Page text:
If you don’t recognize the bias or deterrents in this posting for the the typical nontraditional developer allow me to point out a few:
The use of the word “you”: Multiple times in this posting the company references this new candidate as being the solely responsible for a lot of stuff! This implies that there is no team to support them — there’s multiple things wrong with this but I won’t go into them here.
3+ years in a professional development organization. Experience is usually the biggest kicker. It is a statistical fact that people from nontraditional backgrounds historically (and currently) account for a very small percentage of developers; which also means they will most likely not have the years of experience since this field is new for most of them.
Finally, that last requirement — I can’t even and I don’t think I need to expound on it.
At least a 4-year CS/CE/EE degree from a top engineering school (coding camps/academies do not count)
Circle of Influence
It is a well-known fact that most people land jobs by reaching out to their network or immediate circles of influence (sorry recruiters). I am not referring to the over 1,000 connections someone might have on LinkedIn but those they actually communicate with on a regular basis. This would be people someone reconnects with at events, community programs, former coworkers, friends, family, etc. If you look around you on a daily basis and only see one or two groups of people — those will be the same people that you turn to when looking to recruit, network, hire or collaborate with; thereby, greatly limiting the chances that any company you start or join will reflect a more diverse culture without a change. I will not go into all the benefits to an organization for having a diverse culture but there are many posts regarding this out there to be googled.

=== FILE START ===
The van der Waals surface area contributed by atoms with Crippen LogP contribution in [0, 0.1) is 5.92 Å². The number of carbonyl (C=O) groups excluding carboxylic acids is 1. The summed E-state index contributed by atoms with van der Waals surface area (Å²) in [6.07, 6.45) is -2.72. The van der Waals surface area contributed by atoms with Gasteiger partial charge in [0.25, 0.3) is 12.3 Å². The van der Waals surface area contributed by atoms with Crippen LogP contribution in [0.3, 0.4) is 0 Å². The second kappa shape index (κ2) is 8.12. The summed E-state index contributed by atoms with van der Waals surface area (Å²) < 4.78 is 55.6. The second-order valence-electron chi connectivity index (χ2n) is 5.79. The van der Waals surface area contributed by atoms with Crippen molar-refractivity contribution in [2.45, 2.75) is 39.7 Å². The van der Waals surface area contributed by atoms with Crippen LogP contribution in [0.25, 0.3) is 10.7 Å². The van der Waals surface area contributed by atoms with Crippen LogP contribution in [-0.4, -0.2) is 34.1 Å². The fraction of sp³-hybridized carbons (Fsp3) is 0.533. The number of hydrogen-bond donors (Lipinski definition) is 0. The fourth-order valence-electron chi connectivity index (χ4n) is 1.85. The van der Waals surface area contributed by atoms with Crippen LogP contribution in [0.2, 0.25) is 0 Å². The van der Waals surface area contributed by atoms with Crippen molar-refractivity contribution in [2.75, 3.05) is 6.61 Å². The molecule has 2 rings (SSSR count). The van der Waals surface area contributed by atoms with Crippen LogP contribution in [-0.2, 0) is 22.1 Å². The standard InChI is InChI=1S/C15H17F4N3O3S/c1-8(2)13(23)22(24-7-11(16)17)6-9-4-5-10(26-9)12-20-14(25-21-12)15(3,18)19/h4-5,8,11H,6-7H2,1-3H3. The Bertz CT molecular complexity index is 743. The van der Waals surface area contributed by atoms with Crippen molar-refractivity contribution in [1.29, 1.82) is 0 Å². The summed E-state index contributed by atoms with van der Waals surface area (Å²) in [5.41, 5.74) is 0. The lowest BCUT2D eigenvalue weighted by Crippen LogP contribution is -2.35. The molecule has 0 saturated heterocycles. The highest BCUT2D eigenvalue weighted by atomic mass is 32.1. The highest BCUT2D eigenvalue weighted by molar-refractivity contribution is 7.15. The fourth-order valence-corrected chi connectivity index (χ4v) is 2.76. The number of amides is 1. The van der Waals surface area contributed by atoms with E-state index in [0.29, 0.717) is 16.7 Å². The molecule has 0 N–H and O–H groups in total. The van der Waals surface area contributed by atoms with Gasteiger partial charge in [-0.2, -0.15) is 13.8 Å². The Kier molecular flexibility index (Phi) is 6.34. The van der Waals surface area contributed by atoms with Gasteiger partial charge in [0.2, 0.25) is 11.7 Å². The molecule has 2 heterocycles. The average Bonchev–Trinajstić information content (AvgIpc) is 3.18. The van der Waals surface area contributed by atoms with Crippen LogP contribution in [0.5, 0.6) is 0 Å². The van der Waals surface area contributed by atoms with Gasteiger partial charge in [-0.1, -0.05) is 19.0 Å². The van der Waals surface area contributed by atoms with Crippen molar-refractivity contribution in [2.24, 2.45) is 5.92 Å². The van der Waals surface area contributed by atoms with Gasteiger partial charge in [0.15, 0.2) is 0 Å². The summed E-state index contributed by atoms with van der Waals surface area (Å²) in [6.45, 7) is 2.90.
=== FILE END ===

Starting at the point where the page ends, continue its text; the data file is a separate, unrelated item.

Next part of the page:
There is a long-term resolution to this gap in tech that does not get stated and if it does it is not being said loud enough. Making tech or any industry more inclusive, more diverse and in my personal opinion less boring requires purposefully expanding your network. Again not your LinkedIn circle of friends but your real-life-people-you-actually-speak-to network!
Get out there and attend events that draw a diverse group of people.
Resolve to work with and for organizations that reflect a diverse workforce and teams.
Better yet join or start a company that is owned and/or operated by a person of color or a female.
Expand your group of friends. Move into a neighborhood and live next to people who don’t look like you.
Invest in people who can do more than just write a few lines of code… choose to make a difference!
about the author: What do struggling musicians, construction workers, attorneys and social workers have in common? Kimberly Lowe-Williams has helped them all pivot their careers and become developers. She's the CEO and Executive Director of The Difference Engine, a non-profit dedicated to helping those with non-traditional backgrounds -- women, minorities and older career changers -- take pre-existing tech skills and transform them into coding careers.
Learn more about Kimberly Lowe-Williams.
Learn more about The Difference Engine.